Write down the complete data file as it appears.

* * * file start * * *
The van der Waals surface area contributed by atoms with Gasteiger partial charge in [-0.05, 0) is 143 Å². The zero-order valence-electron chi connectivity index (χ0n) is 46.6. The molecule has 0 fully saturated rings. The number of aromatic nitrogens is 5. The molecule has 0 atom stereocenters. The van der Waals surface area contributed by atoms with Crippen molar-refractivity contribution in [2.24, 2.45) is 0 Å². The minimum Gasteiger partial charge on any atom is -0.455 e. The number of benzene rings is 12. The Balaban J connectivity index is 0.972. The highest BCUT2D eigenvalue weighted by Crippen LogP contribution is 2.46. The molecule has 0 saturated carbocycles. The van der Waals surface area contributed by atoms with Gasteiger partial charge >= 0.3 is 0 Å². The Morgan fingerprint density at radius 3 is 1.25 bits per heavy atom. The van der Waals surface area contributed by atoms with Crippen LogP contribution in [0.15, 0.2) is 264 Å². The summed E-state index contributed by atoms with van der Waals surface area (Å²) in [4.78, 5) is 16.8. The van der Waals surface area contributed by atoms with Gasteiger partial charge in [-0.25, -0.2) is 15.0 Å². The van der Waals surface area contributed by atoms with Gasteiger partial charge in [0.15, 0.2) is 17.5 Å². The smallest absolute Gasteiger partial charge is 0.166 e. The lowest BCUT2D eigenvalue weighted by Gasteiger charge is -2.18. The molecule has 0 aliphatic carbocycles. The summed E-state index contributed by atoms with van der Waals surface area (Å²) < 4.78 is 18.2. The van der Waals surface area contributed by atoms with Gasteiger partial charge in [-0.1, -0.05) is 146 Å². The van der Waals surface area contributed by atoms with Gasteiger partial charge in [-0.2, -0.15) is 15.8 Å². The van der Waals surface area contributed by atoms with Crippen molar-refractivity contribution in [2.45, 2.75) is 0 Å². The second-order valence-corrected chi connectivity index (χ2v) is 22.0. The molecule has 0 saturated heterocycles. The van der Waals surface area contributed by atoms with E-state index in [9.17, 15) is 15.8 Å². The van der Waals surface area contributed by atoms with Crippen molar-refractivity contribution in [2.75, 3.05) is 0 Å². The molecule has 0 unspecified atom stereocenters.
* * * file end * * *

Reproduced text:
The van der Waals surface area contributed by atoms with Gasteiger partial charge in [-0.05, 0) is 143 Å². The zero-order valence-electron chi connectivity index (χ0n) is 46.6. The molecule has 0 fully saturated rings. The number of aromatic nitrogens is 5. The molecule has 0 atom stereocenters. The van der Waals surface area contributed by atoms with Crippen molar-refractivity contribution in [2.24, 2.45) is 0 Å². The minimum Gasteiger partial charge on any atom is -0.455 e. The number of benzene rings is 12. The Balaban J connectivity index is 0.972. The highest BCUT2D eigenvalue weighted by Crippen LogP contribution is 2.46. The molecule has 0 saturated carbocycles. The van der Waals surface area contributed by atoms with Gasteiger partial charge >= 0.3 is 0 Å². The Morgan fingerprint density at radius 3 is 1.25 bits per heavy atom. The van der Waals surface area contributed by atoms with Crippen LogP contribution in [0.15, 0.2) is 264 Å². The summed E-state index contributed by atoms with van der Waals surface area (Å²) in [4.78, 5) is 16.8. The van der Waals surface area contributed by atoms with Gasteiger partial charge in [-0.25, -0.2) is 15.0 Å². The van der Waals surface area contributed by atoms with Gasteiger partial charge in [0.15, 0.2) is 17.5 Å². The smallest absolute Gasteiger partial charge is 0.166 e. The lowest BCUT2D eigenvalue weighted by Gasteiger charge is -2.18. The molecule has 0 aliphatic carbocycles. The summed E-state index contributed by atoms with van der Waals surface area (Å²) < 4.78 is 18.2. The van der Waals surface area contributed by atoms with Gasteiger partial charge in [-0.1, -0.05) is 146 Å². The van der Waals surface area contributed by atoms with Gasteiger partial charge in [-0.2, -0.15) is 15.8 Å². The van der Waals surface area contributed by atoms with Crippen molar-refractivity contribution in [2.45, 2.75) is 0 Å². The second-order valence-corrected chi connectivity index (χ2v) is 22.0. The molecule has 0 saturated heterocycles. The van der Waals surface area contributed by atoms with E-state index in [9.17, 15) is 15.8 Å². The van der Waals surface area contributed by atoms with Crippen molar-refractivity contribution in [2.75, 3.05) is 0 Å². The molecule has 0 unspecified atom stereocenters.